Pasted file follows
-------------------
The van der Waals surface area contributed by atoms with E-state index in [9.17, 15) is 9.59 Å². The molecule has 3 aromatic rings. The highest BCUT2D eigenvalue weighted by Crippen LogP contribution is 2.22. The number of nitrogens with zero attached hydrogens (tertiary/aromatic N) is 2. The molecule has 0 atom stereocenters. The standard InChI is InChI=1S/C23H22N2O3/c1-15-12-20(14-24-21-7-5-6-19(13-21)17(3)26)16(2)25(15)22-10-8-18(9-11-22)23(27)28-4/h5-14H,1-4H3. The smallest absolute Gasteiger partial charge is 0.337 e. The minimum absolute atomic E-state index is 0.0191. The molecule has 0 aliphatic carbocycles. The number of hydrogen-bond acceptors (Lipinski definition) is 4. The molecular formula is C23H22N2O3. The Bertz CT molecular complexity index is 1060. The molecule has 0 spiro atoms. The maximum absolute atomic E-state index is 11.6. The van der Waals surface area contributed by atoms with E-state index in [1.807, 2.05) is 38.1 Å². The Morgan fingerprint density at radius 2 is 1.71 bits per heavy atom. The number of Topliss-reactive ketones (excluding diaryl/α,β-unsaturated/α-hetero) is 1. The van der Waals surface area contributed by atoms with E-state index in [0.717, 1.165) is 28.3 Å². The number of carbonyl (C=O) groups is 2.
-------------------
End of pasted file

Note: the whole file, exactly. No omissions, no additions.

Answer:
The van der Waals surface area contributed by atoms with E-state index in [9.17, 15) is 9.59 Å². The molecule has 3 aromatic rings. The highest BCUT2D eigenvalue weighted by Crippen LogP contribution is 2.22. The number of nitrogens with zero attached hydrogens (tertiary/aromatic N) is 2. The molecule has 0 atom stereocenters. The standard InChI is InChI=1S/C23H22N2O3/c1-15-12-20(14-24-21-7-5-6-19(13-21)17(3)26)16(2)25(15)22-10-8-18(9-11-22)23(27)28-4/h5-14H,1-4H3. The smallest absolute Gasteiger partial charge is 0.337 e. The minimum absolute atomic E-state index is 0.0191. The molecule has 0 aliphatic carbocycles. The number of hydrogen-bond acceptors (Lipinski definition) is 4. The molecular formula is C23H22N2O3. The Bertz CT molecular complexity index is 1060. The molecule has 0 spiro atoms. The maximum absolute atomic E-state index is 11.6. The van der Waals surface area contributed by atoms with E-state index in [1.807, 2.05) is 38.1 Å². The Morgan fingerprint density at radius 2 is 1.71 bits per heavy atom. The number of Topliss-reactive ketones (excluding diaryl/α,β-unsaturated/α-hetero) is 1. The van der Waals surface area contributed by atoms with E-state index in [0.717, 1.165) is 28.3 Å². The number of carbonyl (C=O) groups is 2.